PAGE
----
The paper “Selecting Representative IP Addresses for Internet Topology Studies” (available at http://www.isi.edu/~xunfan/research/Fan10a.pdf) was accepted to appear at the ACM Internet Measurement Conference 2010 in Melbourne, Australia.
From the abstract:
An Internet hitlist is a set of addresses that cover and can represent the the Internet as a whole. Hitlists have long been used in studies of Internet topology, reachability, and performance, serving as the destinations of traceroute or performance probes. Most early topology studies used manually generated lists of prominent addresses, but evolution and growth of the Internet make human maintenance untenable. Random selection scales to today’s address space, but most andom addresses fail to respond. In this paper we present what we believe is the first automatic generation of hitlists informed censuses of Internet addresses. We formalize the desirable characteristics of a hitlist: reachability, each representative responds to pings; completeness, they cover all the allocated IPv4 address space; and stability, list evolution is minimized when possible. We quantify the accuracy of our automatic hitlists, showing that only one-third of the Internet allows informed selection of representatives. Of informed representatives, 50–60% are likely to respond three months later, and we show that causes for non-responses are likely due to dynamic addressing (so no stable representative exists) or firewalls. In spite of these limitations, we show that the use of informed hitlists can add 1.7 million edge links (a 5% growth) to traceroute-based Internet topology studies. Our hitlists are available free-of-charge and are in use by several other research projects.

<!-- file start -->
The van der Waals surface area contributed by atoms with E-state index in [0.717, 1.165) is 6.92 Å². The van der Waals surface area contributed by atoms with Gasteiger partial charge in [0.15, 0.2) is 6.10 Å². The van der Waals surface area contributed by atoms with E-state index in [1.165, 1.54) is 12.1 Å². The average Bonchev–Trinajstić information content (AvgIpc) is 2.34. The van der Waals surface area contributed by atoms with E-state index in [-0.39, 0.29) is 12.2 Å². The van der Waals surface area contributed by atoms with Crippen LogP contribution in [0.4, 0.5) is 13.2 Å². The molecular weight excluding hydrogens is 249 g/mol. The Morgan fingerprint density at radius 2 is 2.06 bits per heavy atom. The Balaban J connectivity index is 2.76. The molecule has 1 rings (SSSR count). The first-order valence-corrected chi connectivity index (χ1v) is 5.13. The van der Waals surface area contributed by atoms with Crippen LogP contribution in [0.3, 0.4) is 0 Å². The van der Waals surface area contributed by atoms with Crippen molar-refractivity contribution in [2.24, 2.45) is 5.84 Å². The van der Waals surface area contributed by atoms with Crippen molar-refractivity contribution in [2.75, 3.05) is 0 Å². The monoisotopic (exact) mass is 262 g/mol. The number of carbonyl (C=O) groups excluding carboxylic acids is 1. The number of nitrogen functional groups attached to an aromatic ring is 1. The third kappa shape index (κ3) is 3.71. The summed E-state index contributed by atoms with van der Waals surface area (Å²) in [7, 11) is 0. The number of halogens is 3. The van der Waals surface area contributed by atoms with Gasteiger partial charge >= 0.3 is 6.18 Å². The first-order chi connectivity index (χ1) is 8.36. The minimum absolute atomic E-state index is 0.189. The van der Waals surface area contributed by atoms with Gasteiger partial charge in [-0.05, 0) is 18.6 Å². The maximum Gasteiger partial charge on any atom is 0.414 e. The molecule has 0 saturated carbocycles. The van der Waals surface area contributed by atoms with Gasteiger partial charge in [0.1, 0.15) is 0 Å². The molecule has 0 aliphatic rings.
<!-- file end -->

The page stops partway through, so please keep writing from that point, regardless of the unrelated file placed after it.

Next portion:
Citation: Xun Fan and John Heidemann. Selecting Representative IP Addresses for Internet Topology Studies. To appear in Proceedings of the ACM Internet Measurement Conference (IMC). Melbourne, Australia, ACM. November, 2010. http://www.isi.edu/~johnh/PAPERS/Fan10a.html